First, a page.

Positive Marijuana Drug Tests in Colorado Jump 20 Percent with Legalization


Positive tests for pot have increased by about 20 percent in Colorado from 2012 to 2013, according to Quest Diagnostics, a company responsible for a huge number of work-related drug testing across the country.
But the director of the drug testing branch of Quest says it’s too early to draw any conclusions from the data, though it’s easy to draw a parallel between the increase in positive pot tests and the legalization limited amounts of pot to adults 21 and up. Sales of cannabis to adults didn’t start until January of 2014, so that would not factor into the data.

The information was gleaned from more than 100,000 drug tests, according to Barry Sample, director of science and technology for “employer solutions”. Sample told the Fort Collins Coloradoan that the number of tests hasn’t really increased, either. He says they’ve tested more than 100,000 people annually since about 2005.
Sample also said that he hasn’t seen any proof that employers are changing their stance on pot, and the results of their snapshot data survey might be reflective of that.
It’s important to remember that the tests don’t equate to people being stoned on the job by any means. Since cannabis metabolites can stay in your system for weeks after use, the positive tests can easily come from off-work, weekend use of an otherwise legal substance.
Of course, business “leaders” don’t want you to know that. Sandra Hagen Solin, a business lobbyist in Colorado, says those tests raise questions of how impaired someone might be at work. They don’t, but she’s pushing it. Sample doesn’t help, he says that those who test positive for pot weeks after use are “proverbial pothead[s]”, or those who “habitually” use, implying the tests he actively sells and markets and needs to increase to keep his investors happy would be a good measure.
But if being impaired at work were the issue, we would hear more about the legions of stoned workers grinding the Colorado ecomony to a halt. We aren’t, though. So if the problem isn’t an increase of stoned workers, what is it?
“It would appear the only thing that’s actually causing harm to people is these companies’ drug testing policies, not employees using marijuana in their off hours,” Mason Tvert, Denver-based communications director for the Marijuana Policy Project, told The Coloradoan. “If an employee is using marijuana on the job, or their marijuana use is harming their performance, that’s one thing. But it’s an entirely different thing to fire a good employee for using marijuana in their free time. Really, these are just businesses that are going to lose talent.”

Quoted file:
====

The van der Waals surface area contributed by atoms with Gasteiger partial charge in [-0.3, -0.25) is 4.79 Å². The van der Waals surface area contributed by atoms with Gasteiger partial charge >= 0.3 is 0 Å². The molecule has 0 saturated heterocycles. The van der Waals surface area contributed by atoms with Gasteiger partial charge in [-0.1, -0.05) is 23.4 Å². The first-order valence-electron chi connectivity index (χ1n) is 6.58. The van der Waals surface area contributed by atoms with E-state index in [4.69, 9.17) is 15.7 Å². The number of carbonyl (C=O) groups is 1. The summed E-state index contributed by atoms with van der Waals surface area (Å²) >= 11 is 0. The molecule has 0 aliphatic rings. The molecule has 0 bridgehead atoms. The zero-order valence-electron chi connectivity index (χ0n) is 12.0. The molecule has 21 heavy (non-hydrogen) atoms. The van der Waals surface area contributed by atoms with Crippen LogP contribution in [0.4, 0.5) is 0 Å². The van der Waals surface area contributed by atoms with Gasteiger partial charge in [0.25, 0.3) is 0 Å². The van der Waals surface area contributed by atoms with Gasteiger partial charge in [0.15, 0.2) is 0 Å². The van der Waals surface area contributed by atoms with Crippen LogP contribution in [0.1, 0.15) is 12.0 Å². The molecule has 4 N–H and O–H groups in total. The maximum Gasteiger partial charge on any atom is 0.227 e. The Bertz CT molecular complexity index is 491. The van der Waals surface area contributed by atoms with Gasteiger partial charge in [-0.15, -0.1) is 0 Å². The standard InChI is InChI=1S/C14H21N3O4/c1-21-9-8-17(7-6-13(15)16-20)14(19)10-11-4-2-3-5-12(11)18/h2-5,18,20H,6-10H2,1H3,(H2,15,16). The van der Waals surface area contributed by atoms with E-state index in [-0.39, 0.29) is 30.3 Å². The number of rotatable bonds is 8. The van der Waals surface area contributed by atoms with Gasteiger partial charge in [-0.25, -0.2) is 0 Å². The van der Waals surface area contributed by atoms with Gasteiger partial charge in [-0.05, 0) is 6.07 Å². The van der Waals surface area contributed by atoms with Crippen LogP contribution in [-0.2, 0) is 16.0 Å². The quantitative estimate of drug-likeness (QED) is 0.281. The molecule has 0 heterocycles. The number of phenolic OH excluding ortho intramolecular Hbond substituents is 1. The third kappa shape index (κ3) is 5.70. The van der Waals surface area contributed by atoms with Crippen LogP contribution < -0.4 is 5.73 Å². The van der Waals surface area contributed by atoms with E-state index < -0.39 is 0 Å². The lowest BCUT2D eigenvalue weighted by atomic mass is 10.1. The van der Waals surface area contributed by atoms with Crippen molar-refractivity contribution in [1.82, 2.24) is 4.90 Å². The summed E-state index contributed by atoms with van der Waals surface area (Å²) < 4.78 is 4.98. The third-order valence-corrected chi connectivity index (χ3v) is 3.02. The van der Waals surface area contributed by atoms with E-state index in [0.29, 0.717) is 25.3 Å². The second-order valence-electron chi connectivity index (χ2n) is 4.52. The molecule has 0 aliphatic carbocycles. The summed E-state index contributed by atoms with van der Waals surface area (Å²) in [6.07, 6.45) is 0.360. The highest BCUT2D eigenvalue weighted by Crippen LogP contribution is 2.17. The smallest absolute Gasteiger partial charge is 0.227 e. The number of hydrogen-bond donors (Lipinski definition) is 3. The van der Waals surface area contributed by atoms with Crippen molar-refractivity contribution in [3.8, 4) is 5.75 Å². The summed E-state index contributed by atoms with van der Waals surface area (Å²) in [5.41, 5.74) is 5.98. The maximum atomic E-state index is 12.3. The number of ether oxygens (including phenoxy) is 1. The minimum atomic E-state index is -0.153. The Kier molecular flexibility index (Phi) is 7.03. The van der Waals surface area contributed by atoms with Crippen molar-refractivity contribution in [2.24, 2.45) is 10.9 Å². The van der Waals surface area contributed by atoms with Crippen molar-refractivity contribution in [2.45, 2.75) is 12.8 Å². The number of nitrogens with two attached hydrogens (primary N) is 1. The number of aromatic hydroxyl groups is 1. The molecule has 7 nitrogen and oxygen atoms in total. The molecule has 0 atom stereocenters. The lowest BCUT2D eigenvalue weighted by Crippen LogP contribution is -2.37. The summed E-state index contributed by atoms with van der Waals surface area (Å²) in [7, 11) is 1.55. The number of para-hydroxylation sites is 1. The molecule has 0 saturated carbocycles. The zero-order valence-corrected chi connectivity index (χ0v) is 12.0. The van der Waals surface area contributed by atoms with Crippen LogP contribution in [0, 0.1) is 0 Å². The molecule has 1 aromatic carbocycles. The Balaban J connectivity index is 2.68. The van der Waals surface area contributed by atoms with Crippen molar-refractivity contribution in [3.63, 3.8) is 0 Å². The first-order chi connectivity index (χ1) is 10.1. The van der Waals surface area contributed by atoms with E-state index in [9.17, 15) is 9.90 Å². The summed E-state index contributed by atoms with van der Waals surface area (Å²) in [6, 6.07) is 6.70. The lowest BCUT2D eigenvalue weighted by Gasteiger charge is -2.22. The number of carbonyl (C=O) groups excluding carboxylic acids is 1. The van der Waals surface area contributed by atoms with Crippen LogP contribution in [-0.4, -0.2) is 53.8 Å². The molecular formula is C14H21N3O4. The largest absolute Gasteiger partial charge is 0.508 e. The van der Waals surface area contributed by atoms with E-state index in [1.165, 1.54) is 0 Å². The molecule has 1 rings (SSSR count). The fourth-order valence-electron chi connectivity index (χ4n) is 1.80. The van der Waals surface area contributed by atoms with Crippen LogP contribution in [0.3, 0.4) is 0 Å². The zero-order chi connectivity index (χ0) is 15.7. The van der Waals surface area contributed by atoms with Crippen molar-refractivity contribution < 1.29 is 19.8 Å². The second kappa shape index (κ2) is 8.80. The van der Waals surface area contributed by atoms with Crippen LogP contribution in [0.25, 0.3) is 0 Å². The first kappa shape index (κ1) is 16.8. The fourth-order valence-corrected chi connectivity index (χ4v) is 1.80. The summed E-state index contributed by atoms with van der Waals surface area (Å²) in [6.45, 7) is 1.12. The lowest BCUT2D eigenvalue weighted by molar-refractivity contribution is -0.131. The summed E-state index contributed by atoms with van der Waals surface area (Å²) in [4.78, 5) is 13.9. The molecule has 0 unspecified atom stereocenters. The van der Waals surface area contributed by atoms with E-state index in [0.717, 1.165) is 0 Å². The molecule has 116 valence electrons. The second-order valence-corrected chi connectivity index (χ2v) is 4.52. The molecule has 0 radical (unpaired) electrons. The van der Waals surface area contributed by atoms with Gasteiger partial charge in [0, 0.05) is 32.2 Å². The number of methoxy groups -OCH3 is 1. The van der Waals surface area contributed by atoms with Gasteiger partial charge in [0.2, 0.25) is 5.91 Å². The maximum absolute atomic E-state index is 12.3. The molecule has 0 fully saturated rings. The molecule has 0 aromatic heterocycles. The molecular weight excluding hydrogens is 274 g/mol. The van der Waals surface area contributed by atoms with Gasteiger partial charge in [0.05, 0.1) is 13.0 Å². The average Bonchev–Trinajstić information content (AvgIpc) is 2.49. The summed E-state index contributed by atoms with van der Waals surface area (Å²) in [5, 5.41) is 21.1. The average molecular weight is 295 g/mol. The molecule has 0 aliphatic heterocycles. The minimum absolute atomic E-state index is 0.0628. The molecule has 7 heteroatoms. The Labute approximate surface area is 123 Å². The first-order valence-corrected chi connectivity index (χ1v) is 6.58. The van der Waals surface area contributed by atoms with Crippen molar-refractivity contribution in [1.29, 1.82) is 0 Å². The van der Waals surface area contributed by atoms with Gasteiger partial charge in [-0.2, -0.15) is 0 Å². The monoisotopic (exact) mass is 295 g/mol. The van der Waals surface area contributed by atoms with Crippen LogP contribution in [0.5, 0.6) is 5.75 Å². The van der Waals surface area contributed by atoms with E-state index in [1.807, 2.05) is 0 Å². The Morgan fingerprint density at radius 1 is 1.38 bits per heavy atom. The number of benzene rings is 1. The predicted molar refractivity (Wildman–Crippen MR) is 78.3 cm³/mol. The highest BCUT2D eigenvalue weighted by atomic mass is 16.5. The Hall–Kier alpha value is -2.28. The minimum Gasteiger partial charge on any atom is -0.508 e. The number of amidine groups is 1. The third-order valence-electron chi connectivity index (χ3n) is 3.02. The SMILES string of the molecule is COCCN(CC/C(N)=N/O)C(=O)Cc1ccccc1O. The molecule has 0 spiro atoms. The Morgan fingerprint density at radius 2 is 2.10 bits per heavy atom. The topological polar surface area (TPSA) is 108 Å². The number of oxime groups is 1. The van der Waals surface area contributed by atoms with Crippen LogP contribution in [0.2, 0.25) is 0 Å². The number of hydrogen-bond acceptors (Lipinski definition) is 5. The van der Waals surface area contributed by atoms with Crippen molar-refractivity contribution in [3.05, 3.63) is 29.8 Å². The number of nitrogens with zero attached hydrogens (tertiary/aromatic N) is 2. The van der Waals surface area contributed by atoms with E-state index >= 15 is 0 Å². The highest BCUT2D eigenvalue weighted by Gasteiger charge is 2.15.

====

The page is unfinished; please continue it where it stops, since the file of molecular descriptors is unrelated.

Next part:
Colorado law allows for adults 21 and up to cultiave and use limited amounts of cannabis, but it does not stop employers from enacting anti-cannabis policies and firing people for off-work use. A group of Colorado activists have challenged that idea with the state Supreme Court. Their case follows the ruling of a DISH Network Employee who was fired from his job in 2012 for off-work medical use of cannabis. A judge initially ruled in favor of DISH, but the DISH employee appealed his case all the way to the state supreme court.
So Colorado activist Kathleen Chippi and the Colorado Patient and Caregiver Rights Litigation Project have filed an amicus to preempt that decision with an argument for making cannabis use a right that cannot be trumped by federal law.
From the PCRLP release, an amicus is “A way to introduce concerns ensuring that the possibly broad legal affects of a court decision will not depend solely on the parties directly involved in the case. Amicus brings new perspective into an existing case. It’s acceptance lies solely on the discretion court. The PCRLP amicus has been accepted by the court.”
Which is a good sign, Chippi says.
“Patient and caregiver defense attorneys across the nation and specifically here in Coats v Dish, continue to concede to federal pre-emption and concede patients/caregivers have no right to MMJ when there is no case law that clarifies that,” she wrote in a release accompanying the PCRLP fundraising page.
“This ruling from the Colorado Supreme Court will stand as the law of the land in Colorado and will be cited as case law nationally in future court cases. The PCRLP could not allow the courts to rule against patients’ rights and or federal preemption without a legal fight.
To learn more about the fight for patient/user rights, visit the PCRLP’s Fundly site.